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Self-hosted Runners

GitHub Actions and GitLab CI are run on GitHub- and GitLab- hosted runners by default. However, there are many great reasons to use your own runners: to take advantage of GPUs; to orchestrate your team's shared computing resources, or to train in the cloud.

☝️ Tip! Check out the official documentation from GitHub and GitLab to get started setting up your self-hosted runner.

Allocating cloud resources with CML

When a workflow requires computational resources (such as GPUs) CML can automatically allocate cloud instances using cml-runner. You can spin up instances on your AWS or Azure account (GCP support is forthcoming!).

For example, the following workflow deploys a t2.micro instance on AWS EC2 and trains a model on the instance. After the job runs, the instance automatically shuts down. You might notice that this workflow is quite similar to the basic use case highlighted in the beginning of the docs- that's because it is! What's new is that we've added cml-runner, plus a few environmental variables for passing your cloud service credentials to the workflow.

name: "Train-in-the-cloud"
on: [push]

    runs-on: [ubuntu-latest]
      - uses: iterative/setup-cml@v1
      - uses: actions/checkout@v2
      - name: "Deploy runner on EC2"
        shell: bash
          repo_token: ${{ secrets.PERSONAL_ACCESS_TOKEN }}
          AWS_ACCESS_KEY_ID: ${{ secrets.AWS_ACCESS_KEY_ID }}
        run: |
          cml-runner \
          --cloud aws \
          --cloud-region us-west \
          --cloud-type=t2.micro \
  name: model-training
    needs: deploy-runner
    runs-on: [self-hosted,cml-runner]
    container: docker://dvcorg/cml-py3:latest
    - uses: actions/checkout@v2
    - name: "Train my model"
        repo_token: ${{ secrets.PERSONAL_ACCESS_TOKEN }}
      run: |
        pip install -r requirements.txt
        python train.py

        # Publish report with CML
        cat metrics.txt > report.md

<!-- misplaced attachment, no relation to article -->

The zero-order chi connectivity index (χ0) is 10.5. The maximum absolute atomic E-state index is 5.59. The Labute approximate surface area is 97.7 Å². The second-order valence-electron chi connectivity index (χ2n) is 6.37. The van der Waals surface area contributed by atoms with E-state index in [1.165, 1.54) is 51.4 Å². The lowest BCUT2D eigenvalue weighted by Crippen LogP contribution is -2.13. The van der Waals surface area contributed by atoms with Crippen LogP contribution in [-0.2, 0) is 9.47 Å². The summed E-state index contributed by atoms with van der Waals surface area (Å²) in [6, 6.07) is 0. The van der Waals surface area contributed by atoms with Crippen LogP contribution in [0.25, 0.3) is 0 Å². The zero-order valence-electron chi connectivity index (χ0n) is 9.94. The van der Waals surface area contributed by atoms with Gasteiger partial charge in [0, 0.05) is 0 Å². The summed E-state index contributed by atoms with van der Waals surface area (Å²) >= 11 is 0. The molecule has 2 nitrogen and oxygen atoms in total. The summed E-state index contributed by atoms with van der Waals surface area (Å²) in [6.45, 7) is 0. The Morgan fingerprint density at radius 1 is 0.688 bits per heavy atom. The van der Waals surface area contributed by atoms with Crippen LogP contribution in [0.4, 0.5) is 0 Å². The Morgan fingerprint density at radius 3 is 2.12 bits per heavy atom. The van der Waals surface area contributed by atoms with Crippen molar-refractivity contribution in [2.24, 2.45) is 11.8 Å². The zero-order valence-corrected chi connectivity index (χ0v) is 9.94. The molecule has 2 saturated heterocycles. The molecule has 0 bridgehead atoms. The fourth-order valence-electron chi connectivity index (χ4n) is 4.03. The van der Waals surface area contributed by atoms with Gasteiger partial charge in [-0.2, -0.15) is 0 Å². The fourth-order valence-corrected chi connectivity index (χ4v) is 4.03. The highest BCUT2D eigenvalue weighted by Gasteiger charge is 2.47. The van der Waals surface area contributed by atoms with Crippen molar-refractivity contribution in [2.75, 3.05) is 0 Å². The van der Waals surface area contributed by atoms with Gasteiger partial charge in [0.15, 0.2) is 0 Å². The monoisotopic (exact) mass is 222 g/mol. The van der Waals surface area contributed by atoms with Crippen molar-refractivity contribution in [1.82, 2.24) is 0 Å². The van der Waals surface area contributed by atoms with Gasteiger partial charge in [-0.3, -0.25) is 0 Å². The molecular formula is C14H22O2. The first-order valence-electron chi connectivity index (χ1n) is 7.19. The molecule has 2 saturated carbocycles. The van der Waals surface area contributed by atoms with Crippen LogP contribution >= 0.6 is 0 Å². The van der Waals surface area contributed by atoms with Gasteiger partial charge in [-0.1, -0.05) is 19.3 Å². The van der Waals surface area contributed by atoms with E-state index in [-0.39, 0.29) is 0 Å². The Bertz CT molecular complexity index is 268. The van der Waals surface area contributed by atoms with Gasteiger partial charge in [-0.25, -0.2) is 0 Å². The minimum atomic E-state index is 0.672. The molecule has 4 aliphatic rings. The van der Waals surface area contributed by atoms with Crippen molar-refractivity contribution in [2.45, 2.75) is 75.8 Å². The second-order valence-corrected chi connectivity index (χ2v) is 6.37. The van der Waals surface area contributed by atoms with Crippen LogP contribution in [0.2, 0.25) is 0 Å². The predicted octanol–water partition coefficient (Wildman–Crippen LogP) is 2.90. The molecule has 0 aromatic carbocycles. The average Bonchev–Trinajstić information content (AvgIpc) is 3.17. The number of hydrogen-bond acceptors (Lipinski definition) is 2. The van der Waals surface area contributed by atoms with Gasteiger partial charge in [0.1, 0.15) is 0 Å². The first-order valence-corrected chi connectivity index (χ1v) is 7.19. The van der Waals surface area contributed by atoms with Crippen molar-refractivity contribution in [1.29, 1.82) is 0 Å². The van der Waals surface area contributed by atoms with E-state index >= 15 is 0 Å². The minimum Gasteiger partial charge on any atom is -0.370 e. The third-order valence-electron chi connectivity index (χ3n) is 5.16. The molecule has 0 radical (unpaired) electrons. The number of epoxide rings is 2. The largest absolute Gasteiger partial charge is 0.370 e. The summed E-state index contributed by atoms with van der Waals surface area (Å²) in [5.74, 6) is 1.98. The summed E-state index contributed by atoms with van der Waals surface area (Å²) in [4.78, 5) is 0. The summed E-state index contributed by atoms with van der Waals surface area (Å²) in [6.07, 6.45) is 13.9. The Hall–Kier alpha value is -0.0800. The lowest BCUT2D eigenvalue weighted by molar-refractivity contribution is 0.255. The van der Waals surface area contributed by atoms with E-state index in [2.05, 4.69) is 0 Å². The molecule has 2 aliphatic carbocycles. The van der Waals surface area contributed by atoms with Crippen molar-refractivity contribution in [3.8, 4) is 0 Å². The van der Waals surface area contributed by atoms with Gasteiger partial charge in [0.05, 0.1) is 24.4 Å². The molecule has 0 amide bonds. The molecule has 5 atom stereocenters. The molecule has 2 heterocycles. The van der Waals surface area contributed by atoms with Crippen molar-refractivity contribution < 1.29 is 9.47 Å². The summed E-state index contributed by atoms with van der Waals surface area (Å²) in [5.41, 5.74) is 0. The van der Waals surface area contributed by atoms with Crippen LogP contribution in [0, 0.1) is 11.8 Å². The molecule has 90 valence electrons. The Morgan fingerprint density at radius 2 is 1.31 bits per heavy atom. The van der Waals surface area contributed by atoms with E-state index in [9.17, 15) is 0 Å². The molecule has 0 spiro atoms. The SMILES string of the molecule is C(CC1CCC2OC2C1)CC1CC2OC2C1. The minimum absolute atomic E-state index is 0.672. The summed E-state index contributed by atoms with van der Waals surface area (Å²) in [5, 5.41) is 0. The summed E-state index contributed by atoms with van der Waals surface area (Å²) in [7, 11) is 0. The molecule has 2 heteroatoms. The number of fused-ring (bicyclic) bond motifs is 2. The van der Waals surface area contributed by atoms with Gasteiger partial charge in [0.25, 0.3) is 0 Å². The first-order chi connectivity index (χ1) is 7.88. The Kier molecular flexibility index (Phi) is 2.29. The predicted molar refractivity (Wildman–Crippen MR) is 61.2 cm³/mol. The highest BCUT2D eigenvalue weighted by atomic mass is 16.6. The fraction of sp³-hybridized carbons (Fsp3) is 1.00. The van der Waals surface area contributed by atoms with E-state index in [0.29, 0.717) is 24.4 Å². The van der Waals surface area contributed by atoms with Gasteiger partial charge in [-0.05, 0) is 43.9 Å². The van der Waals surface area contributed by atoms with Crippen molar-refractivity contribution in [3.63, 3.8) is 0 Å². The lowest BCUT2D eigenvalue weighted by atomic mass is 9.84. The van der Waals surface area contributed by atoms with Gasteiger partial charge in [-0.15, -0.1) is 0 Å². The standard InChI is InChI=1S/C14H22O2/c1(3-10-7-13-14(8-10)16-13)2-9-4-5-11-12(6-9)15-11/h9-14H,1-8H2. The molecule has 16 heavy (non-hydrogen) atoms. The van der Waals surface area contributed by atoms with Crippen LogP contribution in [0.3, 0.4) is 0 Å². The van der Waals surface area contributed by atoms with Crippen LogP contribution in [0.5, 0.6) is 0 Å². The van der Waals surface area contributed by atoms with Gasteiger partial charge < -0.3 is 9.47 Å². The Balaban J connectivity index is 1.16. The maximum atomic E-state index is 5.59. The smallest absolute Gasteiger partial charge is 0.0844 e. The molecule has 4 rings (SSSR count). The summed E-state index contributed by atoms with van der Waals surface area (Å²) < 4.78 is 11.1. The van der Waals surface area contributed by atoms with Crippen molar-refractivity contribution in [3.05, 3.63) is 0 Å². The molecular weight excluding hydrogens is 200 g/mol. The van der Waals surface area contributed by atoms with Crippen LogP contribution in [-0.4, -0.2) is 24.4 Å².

cml-send-comment report.md

In the above workflow, the step deploy-runner launches an EC2 t2-micro instance in the us-west region. The next step, model-training, runs on the newly launched instance.

Note that you can use any container with this workflow! While you must have CML and its dependencies setup to use CML functions like cml-send-comment from your instance, you can create your favorite training environment in the cloud by pulling the Docker container of your choice.

We like the CML container (docker://dvcorg/cml-py3) because it comes loaded with Python, CUDA, git, node and other essentials for full-stack data science. But we don't mind if you do it your way :)


The function cml-runner accepts the following arguments:

--versionN/AShow version number and exit (ignoring all other options)
--labels <list>cmlOne or more user-defined labels for this runner (delimited with commas)
--idle-timeout <seconds>300Time in seconds for the runner to be waiting for jobs before shutting down. Setting it to 0 disables automatic shutdown
--name <string>cml-{identifier} where {identifier} is a random stringName displayed in the repository once registered
--singleN/AExit after running a single job
--reuseN/ADon't launch a new runner if an existing one has the same name or overlapping labels
--driver <platform>Inferred from environment variablesPlatform where the repository is hosted. Accepts github or gitlab
--repo <URL>Inferred from environment variablesGit repository URL e.g. https://github.com/iterative/cml
--token <token>Inferred from environment variablesPersonal access token with enough permissions to register a self-hosted runner on the repository
--cloud <vendor>N/ACloud provider to deploy the runner. Accepts aws or azure. If not set, the runner will be deployed locally and --cloud- options will be ignored
--cloud-region <region>us-westRegion where the instance is deployed. Accepts us-east, us-west, eu-west, eu-north or native regions
--cloud-type <type>N/AInstance type. Accepts m, l, xl or native types like t2.micro
--cloud-gpu <type>nogpuGPU type. Accepts nogpu, k80 or tesla.
--cloud-hdd-size <gigabytes>N/AStorage size in GB
--cloud-ssh-private <key>Automatically generated throwaway keyCustom private RSA SSH key
--cloud-spotN/ARequest a spot instance. If not set, --cloud-spot-price won't have any effect
--cloud-spot-price <usd>Current spot bidding priceMaximum spot instance bidding price in USD
--cloud-startup-script <base64>N/ARun the provided Base64-encoded Linux shell script during the instance initialization
-hN/AShow this help menu and exit

Environmental variables

You will need to create a personal access token with repository read/write access and workflow privileges. In the example workflow, this token is stored as PERSONAL_ACCESS_TOKEN.

Note that you will also need to provide access credentials for your cloud compute resources as secrets. In the above example, AWS_ACCESS_KEY_ID and AWS_SECRET_ACCESS_KEY are required to deploy EC2 instances.

Click below to see credentials needed for supported cloud service providers.


Note that AWS_SESSION_TOKEN is optional.


Using on-premise machines as self-hosted runners

You can also use the new cml-runner function to set up a local self-hosted runner. On your local machine or on-premise GPU cluster, you'll install CML as a package and then run:

cml-runner \ --repo $your_project_repository_url \
--token=$personal_access_token \ --labels tf \ --idle-timeout 180

Now your machine will be listening for workflows from your project repository.


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